Friday, November 1, 2013
Learn The Secrets of Teaching Your Baby Sign Language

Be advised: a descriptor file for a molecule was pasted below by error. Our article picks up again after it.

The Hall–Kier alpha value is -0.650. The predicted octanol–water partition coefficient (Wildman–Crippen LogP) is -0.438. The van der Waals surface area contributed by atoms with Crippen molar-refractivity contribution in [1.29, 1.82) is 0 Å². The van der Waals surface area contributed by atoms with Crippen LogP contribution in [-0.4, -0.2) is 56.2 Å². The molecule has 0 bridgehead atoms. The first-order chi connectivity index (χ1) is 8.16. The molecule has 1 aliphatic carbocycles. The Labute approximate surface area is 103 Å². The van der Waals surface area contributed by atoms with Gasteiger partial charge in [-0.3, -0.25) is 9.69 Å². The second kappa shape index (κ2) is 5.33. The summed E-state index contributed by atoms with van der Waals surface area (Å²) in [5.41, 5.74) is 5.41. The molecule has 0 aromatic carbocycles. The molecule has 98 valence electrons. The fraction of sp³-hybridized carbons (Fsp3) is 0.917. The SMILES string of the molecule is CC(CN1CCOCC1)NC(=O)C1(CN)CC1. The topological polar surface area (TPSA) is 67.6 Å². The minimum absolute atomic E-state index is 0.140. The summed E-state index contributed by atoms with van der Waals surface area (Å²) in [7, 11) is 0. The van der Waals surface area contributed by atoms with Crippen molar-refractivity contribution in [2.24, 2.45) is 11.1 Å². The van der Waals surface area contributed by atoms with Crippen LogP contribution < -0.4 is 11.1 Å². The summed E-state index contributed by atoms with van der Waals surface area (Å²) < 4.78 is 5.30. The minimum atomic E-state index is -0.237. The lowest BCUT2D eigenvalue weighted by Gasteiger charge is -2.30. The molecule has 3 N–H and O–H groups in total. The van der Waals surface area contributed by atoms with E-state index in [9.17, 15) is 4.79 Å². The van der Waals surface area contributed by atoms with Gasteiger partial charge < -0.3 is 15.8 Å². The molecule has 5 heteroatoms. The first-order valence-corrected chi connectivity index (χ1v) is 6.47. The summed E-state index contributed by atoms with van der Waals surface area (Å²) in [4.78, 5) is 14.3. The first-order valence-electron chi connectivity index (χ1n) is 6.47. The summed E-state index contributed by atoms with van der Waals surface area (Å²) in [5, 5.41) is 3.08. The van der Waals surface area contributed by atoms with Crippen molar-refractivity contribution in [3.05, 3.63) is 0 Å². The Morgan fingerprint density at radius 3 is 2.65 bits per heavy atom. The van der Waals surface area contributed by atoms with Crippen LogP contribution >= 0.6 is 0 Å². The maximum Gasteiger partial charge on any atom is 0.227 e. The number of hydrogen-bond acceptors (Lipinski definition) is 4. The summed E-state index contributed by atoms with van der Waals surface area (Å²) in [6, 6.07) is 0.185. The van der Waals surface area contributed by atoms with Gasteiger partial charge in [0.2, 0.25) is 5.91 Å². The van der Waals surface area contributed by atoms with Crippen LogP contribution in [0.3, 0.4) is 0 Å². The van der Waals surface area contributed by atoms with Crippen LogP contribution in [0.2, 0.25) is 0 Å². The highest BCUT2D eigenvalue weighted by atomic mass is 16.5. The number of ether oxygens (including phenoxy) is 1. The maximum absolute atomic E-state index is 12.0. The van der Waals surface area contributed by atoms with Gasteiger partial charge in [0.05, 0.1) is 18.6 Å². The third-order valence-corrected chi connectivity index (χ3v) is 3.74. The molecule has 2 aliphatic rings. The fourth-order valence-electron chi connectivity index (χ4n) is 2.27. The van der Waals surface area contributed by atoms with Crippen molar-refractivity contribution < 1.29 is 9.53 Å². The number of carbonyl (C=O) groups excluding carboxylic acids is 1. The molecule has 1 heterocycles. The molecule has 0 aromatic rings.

Learning language is a complicated process, and yet babies manage to do it by following an orderly series of steps. To begin with, they learn to distinguish different sounds, and recognise patterns or syllables that they hear frequently. Tone is also very important, as it conveys the emotion behind the words. A baby watches your face and starts working out what your facial expression means. As an example, if you repeat a baby's name in a high pitched voice, and have a happy, smiling face, very young infants will respond in a positive way quite quickly.A baby usually learns to understand language long before he can say the words himself. A baby can follow simple directions even as young as 4-5 months old. He can recognise often repeated, key words like "no", and "more", their names, and favourite words like "eat"!The main problem is that there's a gap between when a baby can understand language, and when he can communicate in return. This can led to an intense amount of frustration. So if we can find a way to help the baby let us know what he's thinking and feeling, it can reduce the level of frustration in the baby - and in ourselves! It's possible to do this, well before a baby starts using words - it's called "Baby Signs". You can use baby signs as an early way to help baby communicate, and it's also valuable in reinforcing a baby's language development.Teaching a baby sign language is very simple. Take a word you use frequently with the baby, such as "more" or "eat", and make a simple gesture every time you use the word. For example, for "eat", you could point to your mouth. Make sure you use the same gesture every time you use the word. Speak clearly, and face the baby as you say the word. Use an enthusiastic tone, make sure the baby is watching, and when you have baby's attention, repeat the word and gesture a few times.Most parents find that if they start using baby signs around 6-7 months of age, the baby can usually mimic the gestures back to you and communicate what he wants by the time he's around 8-10 months old.Sometimes parents are concerned that the baby will come to rely on signs, and inadvertently delay the development of speech. In fact, most of the time the opposite is true. By using the signs, the language connections in a baby's brain are being created and developed much earlier. This actually tends to give the baby a head start in communicating, and so speed up the process of developing speech. While that may not be true for all babies, it's true for many.In the meantime, baby signs will allow your baby to communicate his wishes and thoughts to you at a much earlier age, and so reduce the frustration many babies suffer before they learn to talk. It will also make it easier for you to understand what baby wants, and so make parenting a lot easier.So baby sign language has two advantages - it helps your baby develop communication skills, and it also helps improve your parenting.